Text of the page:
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The latest issue of the Criminal Law Journal (Volume 44 Part 3) contains the following material:
EDITORIAL – General Editor: Stephen Odgers SC
- Ensuring the Reliability of Expert Evidence in Criminal Trials
The Decision to Prosecute: A Comparative Analysis of Australian Prosecutorial Guidelines – Natalie Hodgson, Judy Cashmore, Nicholas Cowdery, Jane Goodman-Delahunty, Natalie Martschuk, Patrick Parkinson, Martine B Powell and Rita Shackel
The decision whether to prosecute an individual can potentially impact a number of private and public interests. In Australia, the Office of the Director of Public Prosecutions in each jurisdiction provides written prosecutorial guidelines relating to the decision to prosecute. Little scholarly attention has focused on how these guidelines differ in form and impact across jurisdictions. This article undertakes a text-based comparative analysis of the guidelines to identify the key similarities and differences in how the decision to prosecute is articulated in the policies of different Australian jurisdictions. This analysis shows that the tests used across Australia are broadly similar, while also identifying a number of differences. We highlight the need for empirical research on the decision to prosecute, to provide an insight into how the decision to prosecute is operationalised in practice, and how different formulations of the same or similar tests might impact the decision-making process.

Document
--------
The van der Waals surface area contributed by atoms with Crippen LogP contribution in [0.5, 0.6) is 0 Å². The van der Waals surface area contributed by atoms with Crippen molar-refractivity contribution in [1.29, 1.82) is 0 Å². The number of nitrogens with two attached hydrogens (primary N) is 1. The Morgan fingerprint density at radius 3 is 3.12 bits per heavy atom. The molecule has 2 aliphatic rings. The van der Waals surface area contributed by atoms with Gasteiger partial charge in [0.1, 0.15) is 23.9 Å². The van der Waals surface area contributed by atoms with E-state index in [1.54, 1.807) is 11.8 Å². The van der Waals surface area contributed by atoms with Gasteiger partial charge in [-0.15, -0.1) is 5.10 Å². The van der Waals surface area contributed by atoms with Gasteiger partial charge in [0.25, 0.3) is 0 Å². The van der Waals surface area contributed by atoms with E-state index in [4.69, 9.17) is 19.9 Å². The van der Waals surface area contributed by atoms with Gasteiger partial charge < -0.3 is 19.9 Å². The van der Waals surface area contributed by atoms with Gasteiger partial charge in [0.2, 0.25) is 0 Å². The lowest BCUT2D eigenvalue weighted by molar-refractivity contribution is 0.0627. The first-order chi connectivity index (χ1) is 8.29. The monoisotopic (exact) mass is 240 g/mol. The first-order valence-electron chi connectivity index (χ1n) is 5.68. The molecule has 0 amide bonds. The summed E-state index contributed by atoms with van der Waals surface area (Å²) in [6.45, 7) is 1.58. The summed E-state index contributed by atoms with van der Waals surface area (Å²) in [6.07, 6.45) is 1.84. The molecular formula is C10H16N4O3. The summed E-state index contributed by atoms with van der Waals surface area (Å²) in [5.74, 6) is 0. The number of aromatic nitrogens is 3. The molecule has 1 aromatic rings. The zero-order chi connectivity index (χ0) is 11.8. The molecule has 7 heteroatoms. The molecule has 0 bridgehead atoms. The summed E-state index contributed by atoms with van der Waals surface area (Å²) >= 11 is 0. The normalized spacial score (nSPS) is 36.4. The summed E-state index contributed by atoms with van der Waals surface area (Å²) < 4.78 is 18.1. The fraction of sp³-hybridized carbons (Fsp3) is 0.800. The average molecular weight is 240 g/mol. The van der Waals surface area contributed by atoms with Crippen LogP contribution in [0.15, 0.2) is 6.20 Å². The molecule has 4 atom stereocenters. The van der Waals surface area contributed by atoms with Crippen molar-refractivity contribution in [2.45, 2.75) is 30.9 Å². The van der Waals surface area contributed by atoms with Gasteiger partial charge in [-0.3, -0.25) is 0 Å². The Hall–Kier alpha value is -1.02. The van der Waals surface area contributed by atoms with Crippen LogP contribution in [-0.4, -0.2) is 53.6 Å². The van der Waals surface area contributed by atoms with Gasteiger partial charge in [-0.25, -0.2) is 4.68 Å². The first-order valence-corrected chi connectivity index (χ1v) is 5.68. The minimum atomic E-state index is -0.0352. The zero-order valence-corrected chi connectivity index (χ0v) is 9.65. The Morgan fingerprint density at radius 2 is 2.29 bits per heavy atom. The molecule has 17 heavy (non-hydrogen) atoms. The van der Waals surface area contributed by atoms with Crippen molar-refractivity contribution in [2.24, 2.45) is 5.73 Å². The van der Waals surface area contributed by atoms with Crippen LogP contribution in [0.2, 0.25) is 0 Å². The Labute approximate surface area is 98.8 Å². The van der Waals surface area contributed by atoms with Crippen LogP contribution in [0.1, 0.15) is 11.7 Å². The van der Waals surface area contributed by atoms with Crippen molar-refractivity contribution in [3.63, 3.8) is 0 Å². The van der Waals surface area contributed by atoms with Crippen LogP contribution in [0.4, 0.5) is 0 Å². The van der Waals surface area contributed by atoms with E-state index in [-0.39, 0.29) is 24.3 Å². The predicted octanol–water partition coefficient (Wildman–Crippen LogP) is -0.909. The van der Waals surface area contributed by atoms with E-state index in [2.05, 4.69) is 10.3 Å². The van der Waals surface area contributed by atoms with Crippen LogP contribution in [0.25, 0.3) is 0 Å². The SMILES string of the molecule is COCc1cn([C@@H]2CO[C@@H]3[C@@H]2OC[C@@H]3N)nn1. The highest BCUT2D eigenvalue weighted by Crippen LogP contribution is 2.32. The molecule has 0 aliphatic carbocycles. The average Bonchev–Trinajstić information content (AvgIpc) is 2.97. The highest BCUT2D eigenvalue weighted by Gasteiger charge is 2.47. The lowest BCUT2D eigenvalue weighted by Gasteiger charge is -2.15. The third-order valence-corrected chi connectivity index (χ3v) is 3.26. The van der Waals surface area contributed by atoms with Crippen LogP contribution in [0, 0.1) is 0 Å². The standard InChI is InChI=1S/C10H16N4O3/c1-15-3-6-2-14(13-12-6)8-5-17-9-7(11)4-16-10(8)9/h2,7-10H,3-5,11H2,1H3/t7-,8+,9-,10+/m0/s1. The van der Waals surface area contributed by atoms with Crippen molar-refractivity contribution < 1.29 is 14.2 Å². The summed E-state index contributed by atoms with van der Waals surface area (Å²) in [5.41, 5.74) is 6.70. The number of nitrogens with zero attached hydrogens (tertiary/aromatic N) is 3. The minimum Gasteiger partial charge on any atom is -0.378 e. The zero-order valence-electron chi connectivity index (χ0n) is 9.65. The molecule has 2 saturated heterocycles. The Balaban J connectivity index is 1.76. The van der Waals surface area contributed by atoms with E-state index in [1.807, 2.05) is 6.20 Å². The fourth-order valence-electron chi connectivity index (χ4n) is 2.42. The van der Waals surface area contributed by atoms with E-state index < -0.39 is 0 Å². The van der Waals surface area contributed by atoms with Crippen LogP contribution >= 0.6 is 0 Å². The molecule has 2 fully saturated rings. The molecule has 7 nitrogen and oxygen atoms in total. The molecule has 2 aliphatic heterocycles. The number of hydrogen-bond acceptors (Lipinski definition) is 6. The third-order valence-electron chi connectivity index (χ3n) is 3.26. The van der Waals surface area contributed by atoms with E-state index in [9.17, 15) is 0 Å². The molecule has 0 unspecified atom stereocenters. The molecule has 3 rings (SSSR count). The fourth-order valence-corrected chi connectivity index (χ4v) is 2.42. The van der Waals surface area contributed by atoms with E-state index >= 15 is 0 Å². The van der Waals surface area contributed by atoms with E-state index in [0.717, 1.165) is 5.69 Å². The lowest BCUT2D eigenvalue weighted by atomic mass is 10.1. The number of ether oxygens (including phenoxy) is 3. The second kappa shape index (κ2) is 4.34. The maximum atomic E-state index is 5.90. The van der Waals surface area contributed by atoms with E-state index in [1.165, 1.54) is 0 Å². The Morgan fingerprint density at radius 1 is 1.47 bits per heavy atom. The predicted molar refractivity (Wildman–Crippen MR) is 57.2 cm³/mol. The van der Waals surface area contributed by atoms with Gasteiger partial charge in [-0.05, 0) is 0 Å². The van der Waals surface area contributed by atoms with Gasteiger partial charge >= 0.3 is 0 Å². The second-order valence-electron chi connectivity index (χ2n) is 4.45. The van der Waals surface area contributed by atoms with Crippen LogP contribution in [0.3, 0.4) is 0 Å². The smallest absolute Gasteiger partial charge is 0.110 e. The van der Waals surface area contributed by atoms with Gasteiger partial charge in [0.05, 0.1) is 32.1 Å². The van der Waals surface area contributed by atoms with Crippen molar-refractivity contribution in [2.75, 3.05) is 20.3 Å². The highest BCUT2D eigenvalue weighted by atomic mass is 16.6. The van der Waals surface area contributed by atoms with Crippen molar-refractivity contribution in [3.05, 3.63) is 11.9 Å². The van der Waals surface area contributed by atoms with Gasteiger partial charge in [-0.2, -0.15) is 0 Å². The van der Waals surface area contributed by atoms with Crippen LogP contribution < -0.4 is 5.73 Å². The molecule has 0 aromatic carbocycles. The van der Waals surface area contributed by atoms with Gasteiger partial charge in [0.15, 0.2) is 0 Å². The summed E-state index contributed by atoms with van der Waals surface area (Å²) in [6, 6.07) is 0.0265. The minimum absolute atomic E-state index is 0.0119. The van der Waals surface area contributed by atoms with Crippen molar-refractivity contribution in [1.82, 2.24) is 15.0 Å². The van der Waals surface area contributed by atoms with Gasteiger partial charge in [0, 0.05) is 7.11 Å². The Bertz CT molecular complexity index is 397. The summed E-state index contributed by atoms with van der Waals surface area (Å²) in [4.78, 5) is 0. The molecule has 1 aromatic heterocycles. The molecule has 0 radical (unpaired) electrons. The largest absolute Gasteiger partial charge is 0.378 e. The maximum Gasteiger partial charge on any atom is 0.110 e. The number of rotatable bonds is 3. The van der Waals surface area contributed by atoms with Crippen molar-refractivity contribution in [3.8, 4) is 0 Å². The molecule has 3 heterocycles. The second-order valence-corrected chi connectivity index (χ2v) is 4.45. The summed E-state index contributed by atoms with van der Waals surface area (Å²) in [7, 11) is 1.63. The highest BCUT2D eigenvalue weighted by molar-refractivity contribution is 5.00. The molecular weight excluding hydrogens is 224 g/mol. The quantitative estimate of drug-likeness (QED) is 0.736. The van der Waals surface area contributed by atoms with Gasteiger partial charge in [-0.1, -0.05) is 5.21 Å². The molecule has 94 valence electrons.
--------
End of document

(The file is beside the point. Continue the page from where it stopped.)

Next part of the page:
The number of victims of the non-consensual distribution of intimate images (colloquially referred to as “revenge porn”) is significant and increasing. The victims may face severe psychological consequences, such as depression and they may commit suicide. This article is one of the few to examine the legislation in this area in both Australia and the United States. It is also one of the first articles written about the new criminal legislation in Western Australia concerning the non-consensual distribution of intimate images, and the first judgment concerning this legislation. This article alleges that the sentence handed down in the first judgment pursuant to the Western Australian legislation reflects outdated and concerning views regarding leniency when sentencing domestic violence offenders. This leniency does not reflect the seriousness of the crime nor the need for deterrence.
- Re Broes  VSC 128 – Dr Brendon Murphy
- Expert Evidence, by Dr Ian Freckelton QC – Reviewed by The Hon Justice Christopher Beale
For the PDF version of the table of contents, click here: Crim LJ Vol 44 No 3 Contents.
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